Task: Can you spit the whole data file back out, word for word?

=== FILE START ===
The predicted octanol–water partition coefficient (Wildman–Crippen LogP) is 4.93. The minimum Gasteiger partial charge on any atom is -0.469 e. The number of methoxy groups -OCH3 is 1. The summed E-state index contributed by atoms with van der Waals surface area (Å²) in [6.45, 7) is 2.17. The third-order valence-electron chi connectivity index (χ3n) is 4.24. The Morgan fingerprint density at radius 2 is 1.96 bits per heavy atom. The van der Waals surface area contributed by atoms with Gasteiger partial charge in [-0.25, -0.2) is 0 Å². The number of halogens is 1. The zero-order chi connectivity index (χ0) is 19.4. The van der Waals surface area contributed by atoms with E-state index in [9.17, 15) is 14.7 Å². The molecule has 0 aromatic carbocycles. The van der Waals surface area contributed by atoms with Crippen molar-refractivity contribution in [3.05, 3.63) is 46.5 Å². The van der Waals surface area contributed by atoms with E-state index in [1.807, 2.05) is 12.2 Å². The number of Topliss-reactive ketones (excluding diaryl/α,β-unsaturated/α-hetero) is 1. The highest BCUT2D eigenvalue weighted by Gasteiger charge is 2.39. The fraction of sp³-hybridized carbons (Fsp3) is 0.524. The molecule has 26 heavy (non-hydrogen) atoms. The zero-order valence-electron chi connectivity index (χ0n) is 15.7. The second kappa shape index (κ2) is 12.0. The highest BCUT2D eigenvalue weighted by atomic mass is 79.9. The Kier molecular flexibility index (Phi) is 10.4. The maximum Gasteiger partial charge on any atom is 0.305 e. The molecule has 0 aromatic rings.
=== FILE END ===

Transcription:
The predicted octanol–water partition coefficient (Wildman–Crippen LogP) is 4.93. The minimum Gasteiger partial charge on any atom is -0.469 e. The number of methoxy groups -OCH3 is 1. The summed E-state index contributed by atoms with van der Waals surface area (Å²) in [6.45, 7) is 2.17. The third-order valence-electron chi connectivity index (χ3n) is 4.24. The Morgan fingerprint density at radius 2 is 1.96 bits per heavy atom. The van der Waals surface area contributed by atoms with Gasteiger partial charge in [-0.25, -0.2) is 0 Å². The number of halogens is 1. The zero-order chi connectivity index (χ0) is 19.4. The van der Waals surface area contributed by atoms with E-state index in [9.17, 15) is 14.7 Å². The molecule has 0 aromatic carbocycles. The van der Waals surface area contributed by atoms with Crippen molar-refractivity contribution in [3.05, 3.63) is 46.5 Å². The van der Waals surface area contributed by atoms with E-state index in [1.807, 2.05) is 12.2 Å². The number of Topliss-reactive ketones (excluding diaryl/α,β-unsaturated/α-hetero) is 1. The highest BCUT2D eigenvalue weighted by Gasteiger charge is 2.39. The fraction of sp³-hybridized carbons (Fsp3) is 0.524. The molecule has 26 heavy (non-hydrogen) atoms. The zero-order valence-electron chi connectivity index (χ0n) is 15.7. The second kappa shape index (κ2) is 12.0. The highest BCUT2D eigenvalue weighted by atomic mass is 79.9. The Kier molecular flexibility index (Phi) is 10.4. The maximum Gasteiger partial charge on any atom is 0.305 e. The molecule has 0 aromatic rings.